The African Commission on Human and Peoples’ Rights (the Commission), meeting at its 21st Extraordinary Session held from 23 February to 4 March 2017 in Banjul, The Gambia;
Recalling its mandate to promote and protect human rights in Africa under the African Charter on Human and Peoples’ Rights (the African Charter);
Recalling Article 45(1)(b) of the African Charter which mandates the Commission to ‘formulate and lay down principles and rules aimed at solving legal problems relating to human and peoples’ rights and fundamental freedoms upon which African Governments may base their legislation;
Further recalling Resolution ACHPR/Res.64(XXXIV)03 adopting the Ouagadougou Declaration and Plan of Action on Accelerating Prisons and Penal Reforms in Africa, which calls on State Parties to the African Charter to declassify and decriminalize minor offences, ‘such as being a rogue and vagabond, loitering, prostitution, failure to pay debts and disobedience to parents’ as a strategy for reducing prison overcrowding;
Bearing in mind the Commission’s Guidelines on the Conditions of Arrest, Police Custody and Pre-Trial Detention in Africa, which articulate grounds for arrest based on principles of legality and equality, and encourage the diversion of minor criminal offences away from the criminal justice system;
Concerned about the existence of vague and overly broad laws, in many African states that create petty offences and impede the enjoyment of human rights by all persons, particularly on the basis of their origin status and fortune;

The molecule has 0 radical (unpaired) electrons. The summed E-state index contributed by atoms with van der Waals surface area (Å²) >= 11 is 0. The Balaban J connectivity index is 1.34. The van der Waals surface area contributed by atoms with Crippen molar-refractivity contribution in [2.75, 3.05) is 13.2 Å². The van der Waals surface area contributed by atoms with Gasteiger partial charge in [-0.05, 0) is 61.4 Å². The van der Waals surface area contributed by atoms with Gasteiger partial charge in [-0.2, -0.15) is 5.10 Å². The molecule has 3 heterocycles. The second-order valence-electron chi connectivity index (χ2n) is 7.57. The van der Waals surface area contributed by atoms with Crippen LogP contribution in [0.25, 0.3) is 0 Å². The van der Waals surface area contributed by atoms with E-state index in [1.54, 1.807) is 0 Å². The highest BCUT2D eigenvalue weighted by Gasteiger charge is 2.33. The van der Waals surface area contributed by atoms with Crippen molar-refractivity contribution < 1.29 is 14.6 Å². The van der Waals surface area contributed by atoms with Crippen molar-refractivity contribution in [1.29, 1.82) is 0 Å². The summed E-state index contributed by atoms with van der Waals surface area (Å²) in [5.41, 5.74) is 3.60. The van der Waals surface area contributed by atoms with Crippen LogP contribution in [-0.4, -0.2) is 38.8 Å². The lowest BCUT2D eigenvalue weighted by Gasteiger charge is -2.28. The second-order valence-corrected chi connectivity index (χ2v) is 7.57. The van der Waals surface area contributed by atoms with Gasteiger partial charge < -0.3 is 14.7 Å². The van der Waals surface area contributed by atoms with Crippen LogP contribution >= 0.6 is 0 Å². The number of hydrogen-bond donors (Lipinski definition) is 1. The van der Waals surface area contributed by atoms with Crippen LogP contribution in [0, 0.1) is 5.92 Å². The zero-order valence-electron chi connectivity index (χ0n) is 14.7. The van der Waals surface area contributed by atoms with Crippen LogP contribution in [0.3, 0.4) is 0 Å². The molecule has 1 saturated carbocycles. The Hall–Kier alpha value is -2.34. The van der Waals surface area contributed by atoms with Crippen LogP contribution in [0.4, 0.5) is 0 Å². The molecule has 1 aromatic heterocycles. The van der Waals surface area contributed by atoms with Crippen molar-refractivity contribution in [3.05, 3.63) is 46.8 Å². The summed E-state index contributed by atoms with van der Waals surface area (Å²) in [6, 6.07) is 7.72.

Further concerned that the enforcement of petty offences have the effect of punishing, segregating, controlling and undermining persons on the basis of their status, and further infringe on the autonomy of persons by restricting their performance of socio- economic activities in public places;
Considering that overcrowding is endemic in prisons and police detention facilities across Africa, and the need to develop strategies for preventing imprisonment through the use of alternatives forms of punishment and the decriminalization of petty offences;
Concerned about the disproportionate impact of laws that create petty offences on the poor and persons who are otherwise marginalized or vulnerable within the criminal justice system;
Mindful that the enforcement of petty offences not only diverts resources away from the prevention and detection of serious crime, but further entrenches the impact of poverty on persons most vulnerable to human rights violations across the criminal justice chain;
Convinced of the urgent need to develop Principles on the Declassification and Decriminalization of Petty Offences in Africa, to ensure greater observance of human rights for all persons;
The Commission decides:
1. to task the Special Rapporteur on Prisons, Conditions of Detention and Policing in Africa to develop the Principles on the Declassification and Decriminalization of Petty Offences in Africa; and
2. that the Principles be presented to the Commission for consideration and adoption within a year.
Done in Banjul, Republic of the Gambia, on 4 March 2017.